November 11, 2017
Notes from The Lab via Sherri
In last month’s edition of Notes from the Lab, I discussed common Fragrance myths. This month, I’d like to offer additional insight on a few more misconceptions about the Industry:
Sherri Sebastian on a sniffing trip at Harrods London
A “good nose” is all it takes to become a perfumer: While it’s true that having a keen sense of smell is mandatory for becoming a perfumer, it’s only part of what’s needed to be a perfumer. Like many crafts, nothing replaces experience and practice, and this is especially true of perfumery.
Flowers via Instagram @sherri_sebastian
An apprentice perfumer first studies patterns in nature, to learn the ratios of ingredients that differentiate a rose from say, a jasmine or lily of the valley. Eventually, this knowledge is integrated into the vast scent memory that a perfumer must draw upon throughout their career. While someone might smell a rose and easily identify its unique scent profile, a trained perfumer becomes a sort of “scent detective,” deciphering the clues (notes) along the way…”hmm, I smell phenyl ethyl alcohol, geraniol, citronellol…this must be a rose!” To be clear, I don't think you need to work in the "Industry" to be a perfumer; I do believe a long term dedictaed practice is neccessary.
Fragrance formulas are secret: In a world where everyone’s a few Google searches away from becoming an “expert” in just about anything, fragrance formulations have lost their proprietary edge. Thanks to the gas chromatogram and mass spectrometer, just about any fragrance on the market can be and is decoded and replicated on a regular basis.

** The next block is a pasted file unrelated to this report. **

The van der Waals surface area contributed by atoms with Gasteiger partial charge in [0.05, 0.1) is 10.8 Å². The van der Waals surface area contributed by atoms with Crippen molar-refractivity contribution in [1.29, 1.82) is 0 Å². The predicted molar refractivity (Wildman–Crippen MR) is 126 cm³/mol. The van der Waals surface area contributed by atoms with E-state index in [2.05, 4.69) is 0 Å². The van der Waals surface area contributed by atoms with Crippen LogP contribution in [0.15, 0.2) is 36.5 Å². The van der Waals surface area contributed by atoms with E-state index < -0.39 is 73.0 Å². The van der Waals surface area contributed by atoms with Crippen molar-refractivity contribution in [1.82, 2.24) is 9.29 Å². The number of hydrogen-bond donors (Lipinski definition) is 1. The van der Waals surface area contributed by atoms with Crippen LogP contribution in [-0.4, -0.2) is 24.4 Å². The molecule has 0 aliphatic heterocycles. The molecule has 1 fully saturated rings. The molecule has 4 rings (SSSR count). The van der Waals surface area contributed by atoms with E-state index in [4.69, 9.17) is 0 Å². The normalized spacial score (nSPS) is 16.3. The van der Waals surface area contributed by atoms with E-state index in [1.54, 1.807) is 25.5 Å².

Perfume Samples in line for Analysis
Although this sophisticated and sensitive analytical equipment is a great tool for quality control and understanding natural materials, it’s increasingly used to replace the time, observation, experience and effort involved with traditional fragrance creation by an experienced perfumer. Fragrance houses are sometimes blamed for a lack of creativity, falling back on duplications, but they wouldn’t do this if brands didn’t request this or had more of a direct collaborative relationship with industry perfumers. If there’s any secret, it is that many fragrances on the market today at the request of brands—from mass to niche—are simply “twists” of existing fragrances.
Patchouli by Michelyn
Perfume "extraits" are more concentrated than other forms of fragrances: While this is mostly true, with "extraits" claiming to have over 30% fragrance oil, it's not always the case. Since there are no rules regulating concentrations of fragrance oil used in finished products, creative liberties are often exercised when defining a fine fragrance. Many fragrance ingredients are exponentially more powerful than others, which means you have to use less to achieve the same level of projection as others. At some point, higher concentration of a strong ingredient doesn't yield a longer lasting impact. Imagine a powehouse note like patchouli used in high concentration in a cologne vs. an extrait.Therefore, it’s the perceived strength that often comes into play more than the literal concentrations when determining an appropriate descriptor.
–Sherri Sebastian, Contributing Editor
What surprised you in Sherri's article?
Sherri Sebastian is a professional and independent perfumer working in Los Angeles, you can visit her website here. She holds a seat on the board of directors for the American Society of Perfumers www.perfumers.org Her new collection Provision provisionscents.com is available at stockists nationwide including Indigo Perfumery in Cleveland